According to Stats Canada’s 2011 census data, 42 percent of young adults aged 20-29 still live at home a number that matches the 2006 data; which interestingly gives evidence that younger people were returning home before the recession even began. Doug Porter BMO’s deputy chief economist says that part of the reason is that in every age bracket across the country and especially with young adults, people are saving less money than they were 20 years ago.
“I really think this is more that it is being forced upon them, they really have no choice or they would be even deeper in debt than they already are.”
Instead more and more families find the numbers growing again as graduates return to the home nest to make their next plans for the future. During that time however, parents who are part of Canada’s aging baby boomers are making their plans for the future surrounding retirement and a life away from work, from providing for others. With the kids back home it delays retirement plans because there has to be a cost born for housing, feeding, and supporting the kids; as Porter says “somebody has to pay.”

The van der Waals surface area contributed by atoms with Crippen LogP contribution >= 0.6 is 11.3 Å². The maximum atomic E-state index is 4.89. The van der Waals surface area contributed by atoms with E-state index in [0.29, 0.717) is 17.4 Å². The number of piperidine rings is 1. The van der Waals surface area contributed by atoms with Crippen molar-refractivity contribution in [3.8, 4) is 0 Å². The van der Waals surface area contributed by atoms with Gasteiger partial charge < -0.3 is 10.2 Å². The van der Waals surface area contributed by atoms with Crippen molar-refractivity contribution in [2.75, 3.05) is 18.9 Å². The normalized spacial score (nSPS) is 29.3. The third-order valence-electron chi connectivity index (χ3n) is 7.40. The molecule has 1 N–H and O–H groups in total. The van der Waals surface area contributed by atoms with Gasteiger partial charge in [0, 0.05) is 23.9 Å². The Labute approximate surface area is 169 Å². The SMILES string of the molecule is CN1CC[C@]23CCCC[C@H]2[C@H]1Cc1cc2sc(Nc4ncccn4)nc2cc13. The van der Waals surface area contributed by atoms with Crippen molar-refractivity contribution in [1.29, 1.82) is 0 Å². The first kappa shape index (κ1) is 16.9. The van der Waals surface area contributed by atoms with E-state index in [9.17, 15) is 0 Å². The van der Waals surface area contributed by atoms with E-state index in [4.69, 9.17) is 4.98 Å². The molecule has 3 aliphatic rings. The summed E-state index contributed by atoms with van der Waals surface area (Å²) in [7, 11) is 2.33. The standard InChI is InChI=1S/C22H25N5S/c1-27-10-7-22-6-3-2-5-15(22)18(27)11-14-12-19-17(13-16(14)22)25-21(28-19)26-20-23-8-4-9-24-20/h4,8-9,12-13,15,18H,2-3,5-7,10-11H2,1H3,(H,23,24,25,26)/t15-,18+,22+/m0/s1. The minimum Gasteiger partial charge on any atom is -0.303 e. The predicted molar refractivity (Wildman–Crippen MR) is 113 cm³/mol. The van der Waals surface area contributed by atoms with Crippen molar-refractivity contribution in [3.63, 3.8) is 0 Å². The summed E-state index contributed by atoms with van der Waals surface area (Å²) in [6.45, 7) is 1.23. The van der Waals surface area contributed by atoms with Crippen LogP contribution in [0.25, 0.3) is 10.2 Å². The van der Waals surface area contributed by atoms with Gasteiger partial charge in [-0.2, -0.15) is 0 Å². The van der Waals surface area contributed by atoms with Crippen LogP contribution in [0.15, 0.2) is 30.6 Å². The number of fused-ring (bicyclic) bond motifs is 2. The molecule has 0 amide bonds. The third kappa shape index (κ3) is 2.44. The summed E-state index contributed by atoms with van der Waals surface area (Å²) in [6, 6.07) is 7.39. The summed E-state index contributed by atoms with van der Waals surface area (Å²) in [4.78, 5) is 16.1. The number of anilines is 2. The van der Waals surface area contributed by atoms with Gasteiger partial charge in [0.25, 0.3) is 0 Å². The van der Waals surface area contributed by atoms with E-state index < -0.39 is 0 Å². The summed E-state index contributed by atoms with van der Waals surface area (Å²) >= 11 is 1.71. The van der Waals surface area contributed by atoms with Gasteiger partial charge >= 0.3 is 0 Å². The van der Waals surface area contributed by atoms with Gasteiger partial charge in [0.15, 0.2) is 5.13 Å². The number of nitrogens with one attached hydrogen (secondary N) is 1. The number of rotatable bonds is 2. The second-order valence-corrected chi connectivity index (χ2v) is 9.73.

Unfortunately it seems to be a trend unlikely to change for most Canadian families. The average home price in Canada is approximately $365,000 and a minimum down payment for a government backed loan requires $18,000 in savings. Graduates who can’t find jobs to start making a living either must rent and eke out a survival or move home to the parents for help in getting by.
As Canada’s middle class continues to be crushed by debt the vicious cycle continues. Students can’t find jobs because companies won’t hire them; they’re forced to move home to the parents who must work longer to support their kids, keeping the jobs from being made available. Without a serious change in investment policies from companies across the country, Canadian families better get used to the new way of living.